Robin Huebner / Forum News Service
FARGO — As a news reporter fresh out of college, former Fargoan Roxana Saberi covered stories about city government and the weather. However, she always had her sights set on something broader. “It was a little tough for me because I wanted to cover international news, but this was my first job, right, in Fargo?” Saberi said with a laugh during a recent Skype interview from her apartment in England. Saberi, 41, has put in just over a year as a foreign correspondent for CBS News in London. Before that, she was a freelance reporter with CBS in New York.
FARGO — The claims are explosive: Mammograms subject women to ionizing radiation in amounts equal to 100 chest X-rays, and they actually cause breast cancer. A film showing Thursday, March 21, at the Fargo Theatre as part of the annual Fargo Film Festival takes direct aim at mammography, the gold standard in breast cancer detection in the U.S.
CHUGIAK, ALASKA — Fargo native Jim Lanier came through mostly unscathed, suffering a gash to his face, bruised ribs and frostbite on his fingers, toes and nose in a grueling sled dog race. The most inconvenient mishap, however, was one that did not involve being pulled on a sled behind a pack of dogs. He lost a tooth when he stopped to eat at one of the race checkpoints. “It was 42 below zero, and I bit into a frozen cookie,” Lanier said with a laugh from his home here, where he’s recovering from the nearly two-week long trek.
FARGO — Children are taught to wear seat belts to stay safe in a vehicle, but when they board a large school bus there's no way for them to buckle up. While federal transportation safety agencies recommend lap-shoulder belts in all new school buses, most full-size school buses on the road don’t have them. So far, only eight states — none in the Midwest — have passed laws requiring bus seat belts. The reluctance may be due, in part, to a long, strong safety record of school buses.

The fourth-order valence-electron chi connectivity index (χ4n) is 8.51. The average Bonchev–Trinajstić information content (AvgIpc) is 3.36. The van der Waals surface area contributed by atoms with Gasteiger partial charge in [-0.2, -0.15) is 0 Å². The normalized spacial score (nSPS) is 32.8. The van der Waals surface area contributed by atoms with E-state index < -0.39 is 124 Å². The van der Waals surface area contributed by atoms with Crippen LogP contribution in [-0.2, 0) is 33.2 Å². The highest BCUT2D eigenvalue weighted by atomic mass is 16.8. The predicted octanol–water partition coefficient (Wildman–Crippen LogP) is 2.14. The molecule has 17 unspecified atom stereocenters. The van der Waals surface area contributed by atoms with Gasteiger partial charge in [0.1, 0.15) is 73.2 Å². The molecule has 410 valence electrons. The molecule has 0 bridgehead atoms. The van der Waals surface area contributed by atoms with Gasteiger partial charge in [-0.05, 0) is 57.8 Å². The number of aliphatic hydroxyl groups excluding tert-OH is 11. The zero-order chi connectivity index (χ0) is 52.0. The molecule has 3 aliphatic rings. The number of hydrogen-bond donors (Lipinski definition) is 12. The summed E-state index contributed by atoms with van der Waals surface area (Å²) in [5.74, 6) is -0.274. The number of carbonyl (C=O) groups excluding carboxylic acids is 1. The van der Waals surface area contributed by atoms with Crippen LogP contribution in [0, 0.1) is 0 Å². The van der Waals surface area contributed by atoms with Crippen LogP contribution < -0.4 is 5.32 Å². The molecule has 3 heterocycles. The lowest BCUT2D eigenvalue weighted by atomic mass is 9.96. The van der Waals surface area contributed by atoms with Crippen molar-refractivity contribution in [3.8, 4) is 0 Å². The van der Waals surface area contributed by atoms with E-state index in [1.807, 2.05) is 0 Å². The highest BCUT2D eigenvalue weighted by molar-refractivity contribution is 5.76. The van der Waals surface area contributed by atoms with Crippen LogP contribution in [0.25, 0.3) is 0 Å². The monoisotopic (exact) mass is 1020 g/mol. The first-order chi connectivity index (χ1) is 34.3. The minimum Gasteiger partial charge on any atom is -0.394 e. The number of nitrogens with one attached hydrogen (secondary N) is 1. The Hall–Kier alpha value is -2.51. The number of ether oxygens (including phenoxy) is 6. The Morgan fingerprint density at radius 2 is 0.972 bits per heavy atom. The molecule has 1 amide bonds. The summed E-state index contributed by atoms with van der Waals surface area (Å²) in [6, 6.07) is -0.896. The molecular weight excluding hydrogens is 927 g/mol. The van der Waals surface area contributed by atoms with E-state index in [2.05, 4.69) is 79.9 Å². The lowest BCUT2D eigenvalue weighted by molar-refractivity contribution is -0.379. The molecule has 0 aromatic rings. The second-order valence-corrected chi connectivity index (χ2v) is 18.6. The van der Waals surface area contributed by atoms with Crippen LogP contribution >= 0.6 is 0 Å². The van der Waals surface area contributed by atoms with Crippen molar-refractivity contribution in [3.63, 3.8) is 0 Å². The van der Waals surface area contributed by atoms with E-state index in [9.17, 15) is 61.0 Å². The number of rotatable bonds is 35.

FARGO—A preliminary cause of death has been determined in the case of a teen found dead Sunday, Sept. 17, at a North Dakota State University residence hall, but institutions involved in the case are not releasing that information to the public. Ed Bina, a death investigator in the Grand Forks County Coroner's Office, said last week Devin Delaney's preliminary cause of death was released to a law enforcement agency, likely Fargo police. Cause-of-death reports are sent to the investigating police agency.
FARGO — An older sister of the woman accused in what may be one of the most horrific crimes ever in the Fargo-Moorhead area said she can't believe her family member is involved. Dawn Dyer, of Star, N.C., is one of six siblings of Brooke Crews, who's charged along with her boyfriend William Hoehn of conspiring to murder Savanna LaFontaine-Greywind and conspiring to kidnap her unborn child to claim as their own. Dyer found out about the allegations when her mother messaged her a few days ago.
FARGO—The family hadn't even sat down at their table when the woman across the restaurant stood up from her meal and made a beeline to the baby girl with big brown eyes, dark skin and dark hair. Roxane Cartwright and her husband, Tim, had finalized the adoption of their Pacific Islander infant the day before. The woman approached, trembling, saying repeatedly, "She's exactly what I want," while motioning that she wanted to hold the baby. "Her eyes were huge, she was fixated on my daughter," Cartwright said.
MOORHEAD—Mike Fisher is used to customers showing up at his liquor store on Sundays. The owner of Cormorant Bottle Shop in Pelican Rapids is usually there cleaning and doing bookwork. "People are always coming to the doors and I can't sell to them," Fisher said. The store's previous owner told him the last time Independence Day fell on a Sunday, in 2010, about 500 cars streamed in and out of the parking lot with people mistakenly thinking they could buy a few cold ones.
FARGO — The man accused of throwing what turned out to be a deadly punch outside an upscale downtown bar here last month portrays himself on social media as a successful business owner and family man. Darren Patterson also offers up a tough-guy image, having a passion for fast bikes and cars and hard-core weight training. Patterson, 43, who stands 5 feet 9 inches tall with a bodybuilder's physique, managed to hit three men in short order during a disturbance outside the HoDo Restaurant and Lounge May 27.